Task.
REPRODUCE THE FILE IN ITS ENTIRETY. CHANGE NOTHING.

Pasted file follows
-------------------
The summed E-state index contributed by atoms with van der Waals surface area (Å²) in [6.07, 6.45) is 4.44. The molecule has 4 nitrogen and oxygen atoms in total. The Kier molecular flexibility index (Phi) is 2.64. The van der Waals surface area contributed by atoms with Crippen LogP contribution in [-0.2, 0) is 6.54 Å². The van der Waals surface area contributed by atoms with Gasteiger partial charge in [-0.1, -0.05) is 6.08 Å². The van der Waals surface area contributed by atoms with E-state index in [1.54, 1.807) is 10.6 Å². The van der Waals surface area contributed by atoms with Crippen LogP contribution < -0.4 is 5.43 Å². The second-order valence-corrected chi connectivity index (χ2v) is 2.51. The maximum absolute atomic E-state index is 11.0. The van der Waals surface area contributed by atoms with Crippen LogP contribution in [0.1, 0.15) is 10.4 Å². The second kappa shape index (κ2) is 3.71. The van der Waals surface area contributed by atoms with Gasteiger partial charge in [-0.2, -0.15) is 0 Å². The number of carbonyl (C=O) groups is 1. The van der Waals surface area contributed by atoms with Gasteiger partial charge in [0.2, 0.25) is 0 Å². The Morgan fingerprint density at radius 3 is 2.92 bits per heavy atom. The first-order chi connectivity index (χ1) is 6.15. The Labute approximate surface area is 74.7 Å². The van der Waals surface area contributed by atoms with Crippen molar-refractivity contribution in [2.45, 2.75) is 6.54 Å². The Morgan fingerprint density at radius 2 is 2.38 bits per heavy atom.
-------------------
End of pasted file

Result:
The summed E-state index contributed by atoms with van der Waals surface area (Å²) in [6.07, 6.45) is 4.44. The molecule has 4 nitrogen and oxygen atoms in total. The Kier molecular flexibility index (Phi) is 2.64. The van der Waals surface area contributed by atoms with Crippen LogP contribution in [-0.2, 0) is 6.54 Å². The van der Waals surface area contributed by atoms with Gasteiger partial charge in [-0.1, -0.05) is 6.08 Å². The van der Waals surface area contributed by atoms with E-state index in [1.54, 1.807) is 10.6 Å². The van der Waals surface area contributed by atoms with Crippen LogP contribution < -0.4 is 5.43 Å². The second-order valence-corrected chi connectivity index (χ2v) is 2.51. The maximum absolute atomic E-state index is 11.0. The van der Waals surface area contributed by atoms with Crippen LogP contribution in [0.1, 0.15) is 10.4 Å². The second kappa shape index (κ2) is 3.71. The van der Waals surface area contributed by atoms with Gasteiger partial charge in [-0.2, -0.15) is 0 Å². The number of carbonyl (C=O) groups is 1. The van der Waals surface area contributed by atoms with Gasteiger partial charge in [0.2, 0.25) is 0 Å². The Morgan fingerprint density at radius 3 is 2.92 bits per heavy atom. The first-order chi connectivity index (χ1) is 6.15. The Labute approximate surface area is 74.7 Å². The van der Waals surface area contributed by atoms with Crippen molar-refractivity contribution in [2.45, 2.75) is 6.54 Å². The Morgan fingerprint density at radius 2 is 2.38 bits per heavy atom.